Alongside Chandler’s custom-made racing shirts, later on in the show’s run, McGuire also created a number of vintage-looking T-shirts inspired by thrift store rummages. The choice to make them herself was due to copyright issues and specifically related to a vintage trucker tee she used while also working on late-’90s show Freaks and Geeks. Her team weren’t aware that the trucking company was still operating, and using its branding without consent on Freaks and Geeks resulted in drama.
“It made us super-conscious of what we used and piqued our consciousness in terms of what we could do,” says McGuire. “You don’t have to worry about clearances if you’re creating original art. So you can create original art to look vintage.”
Clearances aside, this approach worked the other way, too. Take Joey’s leather jacket, for example. It turns out his beat-up biker jacket wasn’t as thrift store-sourced as it appeared. “Yeah, it was Armani,” she says. “I know. When I bought it, I was like, ‘Ugh, I’m not going to tell this to anybody.’ It’s only 20 years later that I’m admitting it. There’s no way he could have afforded it,” she adds in reference to the character’s not-always-successful aspiration to make it as an actor.
“I pulled hundreds of vintage leather jackets and this was the only one that was right. Sometimes finding something that’s extremely expensive and deconstructing it is going to be more valuable visually, and vice versa. Sometimes the cheapest thing that you just find can work as something couture.”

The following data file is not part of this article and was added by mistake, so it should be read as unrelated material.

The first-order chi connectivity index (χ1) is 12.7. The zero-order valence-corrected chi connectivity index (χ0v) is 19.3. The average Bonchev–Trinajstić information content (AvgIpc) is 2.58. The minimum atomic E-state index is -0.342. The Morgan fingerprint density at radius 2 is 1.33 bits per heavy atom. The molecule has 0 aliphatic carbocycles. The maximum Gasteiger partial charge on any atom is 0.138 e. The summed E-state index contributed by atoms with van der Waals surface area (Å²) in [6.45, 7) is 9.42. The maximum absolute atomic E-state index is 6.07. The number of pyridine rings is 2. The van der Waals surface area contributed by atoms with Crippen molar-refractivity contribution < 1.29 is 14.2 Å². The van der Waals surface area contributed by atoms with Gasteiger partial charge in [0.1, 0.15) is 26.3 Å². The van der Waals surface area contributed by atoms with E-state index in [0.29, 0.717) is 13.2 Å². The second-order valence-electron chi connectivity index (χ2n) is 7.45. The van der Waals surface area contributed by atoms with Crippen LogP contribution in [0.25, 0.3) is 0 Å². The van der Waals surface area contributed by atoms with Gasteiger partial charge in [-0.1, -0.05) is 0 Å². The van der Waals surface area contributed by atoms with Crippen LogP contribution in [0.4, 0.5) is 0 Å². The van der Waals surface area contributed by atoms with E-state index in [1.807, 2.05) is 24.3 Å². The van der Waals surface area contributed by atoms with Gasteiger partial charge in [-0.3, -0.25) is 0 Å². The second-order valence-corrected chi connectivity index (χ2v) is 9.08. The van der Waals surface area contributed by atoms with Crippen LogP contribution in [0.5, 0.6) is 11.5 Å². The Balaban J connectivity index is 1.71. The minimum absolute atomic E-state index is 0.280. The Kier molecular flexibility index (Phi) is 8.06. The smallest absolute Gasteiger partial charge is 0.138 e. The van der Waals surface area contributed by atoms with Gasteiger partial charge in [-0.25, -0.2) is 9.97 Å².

However, none of the designer threads that appeared in Friends were loaned to the show. Why? Because if McGuire and her team bought the pieces outright, the designer could change them to fit her vision.
“Let’s say I bought a Dolce & Gabbana [piece]. I wasn’t committed to keeping the arms on the dress, you know what I mean?” she says. “So that’s why I didn’t take anything for free. People were always offering to give us clothes. Never, never. I was not interested because it was about our vision, not theirs.”
Keeping the characters’ styles evolving over the show’s 10-year run, McGuire says incorporating slimmer cuts was a natural shift: “I changed the fit of clothes. It’s the first time that clothes were body-conscious again, and you hadn’t seen that. Things were oversized. They were big. Dress shirts on men were huge. And what we did, and I did this quite intentionally, as a way to make things look fresh was to change the fit.”
While streetwear today remains distinctly oversized, McGuire saw shapes in the fashion mainstream begin to slim down as a consequence of the show. “I just felt like it was affecting the world,” she says. “Every decision was very intentional. This was all intentional.”
She says she continues to receive a dozen emails a week asking where to purchase a particular item a fan has seen on the show. “It’s just incredible the impact that young people feel and resonate with those characters and that lifestyle,” McGuire says. “I find it really fascinating, but that’s what fashion is. It’s this sort of cyclical reinterpretation of the past. It’s not that often that there’s a tremendous amount of newness.”